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Opening an appraisal business

Discussion in 'Running an Appraisal Business' started by donniebravo, Mar 24, 2012.

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  1. normando

    normando Senior Member

    10
    May 2, 2009
    Professional Status:
    Certified Residential Appraiser
    State:
    California
    I was in similar situation in that I got tired of commercial work. I didn't like working on a file for at least a week. I preferred the "slam bam thank you mam" in residential work. I see property and finish it in 1-2 days. So I produce at least 1 report a day and earn near 5 digits monthly. It's still hard work because I have to juggle my workload and meet a general deadline. I like working on my own. If you go on your own, you need to have a stable source of orders so you should contact well paying lenders/AMCs.
    Right now, the mortgage rates have increased, thus orders are fewer but I still have work. I just can't be as selective as before and I look at this time as a break. Be prepare for ups and downs in this business.
     
  2. Lakefront boater

    Lakefront boater Member

    0
    Jul 9, 2006
    Professional Status:
    Certified Residential Appraiser
    State:
    Michigan
    This is the best advice and it's from yourself (who else knows best?)

    The MAI will put you in another league and your bosses advice was probably closer to what will happen to the residential side of things than many of us want to admit, especially post UAD many prognisticators are saying it's writing on the wall.
     
  3. matt381

    matt381 New Member

    0
    Jul 7, 2009
    Professional Status:
    Appraiser Trainee
    State:
    Indiana
    I know I'm a Nubbie and I'm not trying to ask a dumb question, which there most definately is by the way, but I do not understand how the residential appraisal business can cease to exist. I understand some lenders use AVM's but I do not see how the AVM's would be possible without us. Aren't we the ones that collect the data to be entered into the AVM? Why do some of you think the residential side of appraising is doomed? (I'm genuinely asking not being smart)
     
  4. Lakefront boater

    Lakefront boater Member

    0
    Jul 9, 2006
    Professional Status:
    Certified Residential Appraiser
    State:
    Michigan
    MLS's report the closed sales, there a few companies which actually own the platform that provides many local boards it's MLS platform. Paragon is an example of an MLS platform used all over the place (LSI, Corelogic are involved in the MLS biz in a great big way).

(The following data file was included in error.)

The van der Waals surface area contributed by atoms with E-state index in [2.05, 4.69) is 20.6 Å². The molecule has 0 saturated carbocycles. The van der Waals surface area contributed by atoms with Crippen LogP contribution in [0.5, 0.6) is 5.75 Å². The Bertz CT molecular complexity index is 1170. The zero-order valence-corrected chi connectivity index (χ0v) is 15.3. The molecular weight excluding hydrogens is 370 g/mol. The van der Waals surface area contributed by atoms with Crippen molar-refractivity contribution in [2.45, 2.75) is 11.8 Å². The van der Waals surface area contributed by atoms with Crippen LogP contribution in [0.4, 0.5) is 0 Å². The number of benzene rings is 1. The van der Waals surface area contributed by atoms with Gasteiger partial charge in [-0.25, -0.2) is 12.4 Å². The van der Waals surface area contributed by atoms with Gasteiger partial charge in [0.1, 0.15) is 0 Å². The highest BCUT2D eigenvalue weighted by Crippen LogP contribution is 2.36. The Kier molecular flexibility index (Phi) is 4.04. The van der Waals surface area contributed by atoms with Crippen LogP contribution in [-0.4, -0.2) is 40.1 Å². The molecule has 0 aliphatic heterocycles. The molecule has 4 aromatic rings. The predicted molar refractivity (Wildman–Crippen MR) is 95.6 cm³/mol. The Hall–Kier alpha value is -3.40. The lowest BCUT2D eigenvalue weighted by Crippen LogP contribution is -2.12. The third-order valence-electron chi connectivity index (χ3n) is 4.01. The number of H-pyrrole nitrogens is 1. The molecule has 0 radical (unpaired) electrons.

The data can be put into a model and updated as so forth, it's not far fetched at all. None of us can tell what the future will be but the possibilities are there and the probabilities are gaining odds.
     
  5. fractal7221

    fractal7221 Member

    0
    May 26, 2011
    Professional Status:
    Banking/Mortgage Industry
    State:
    Pennsylvania
    FIRREA would have to change its stance on AVMs before that happens. I wouldn't be surpirsed to see something like CVRs take over one day down the road. With the speed at which computing and processing power is increasing, its only a matter of time before computers can better process all the relevant marekt data faster than a human can. Though an actual person will still be needed at the helm for the intangibles for a while.
     
  6. normando

    normando Senior Member

    10
    May 2, 2009
    Professional Status:
    Certified Residential Appraiser
    State:
    California
    I have been in business for a long time and I have heard so many times that AVMs will replace appraisers. The technology is still not there yet and you still need an appraiser to view a property to accurate determine value.
    I prefer to look at the property first and then seeing the whole picture, I know which comps are suitable and given more weight. Computers can't do that.
    Also, appraisers can not be outsource so lenders need us. As an appraiser, I prefer to appraise in tract areas on level terrain (so much easier). Instead when you have hilly terrain, it's more difficult with useability of land and views.
    Appraisers are still the best computers in analyzing properties.
     
  7. David Wimpelberg

    David Wimpelberg Moderator Staff Member Moderator

    77
    Mar 30, 2005
    Professional Status:
    Certified General Appraiser
    State:
    New York
    A big issue has been, and continues to be, high LTV ratios. As long as people are borrowing the maximum amount of money they possibly can, lenders are going to need as precise a valuation as possible. This affects whether or not the loan will be made, whether PMI is needed or not, if a higher loan rate is appropriate, etc. An AVM with a 10%-20% +/- range isn't going to suffice...and I'm being kind; I've seen PLENTY of AVMs outside of this range.

    If people were only borrowing 50% of the property value or less (for residential properties), I might think differently.
     
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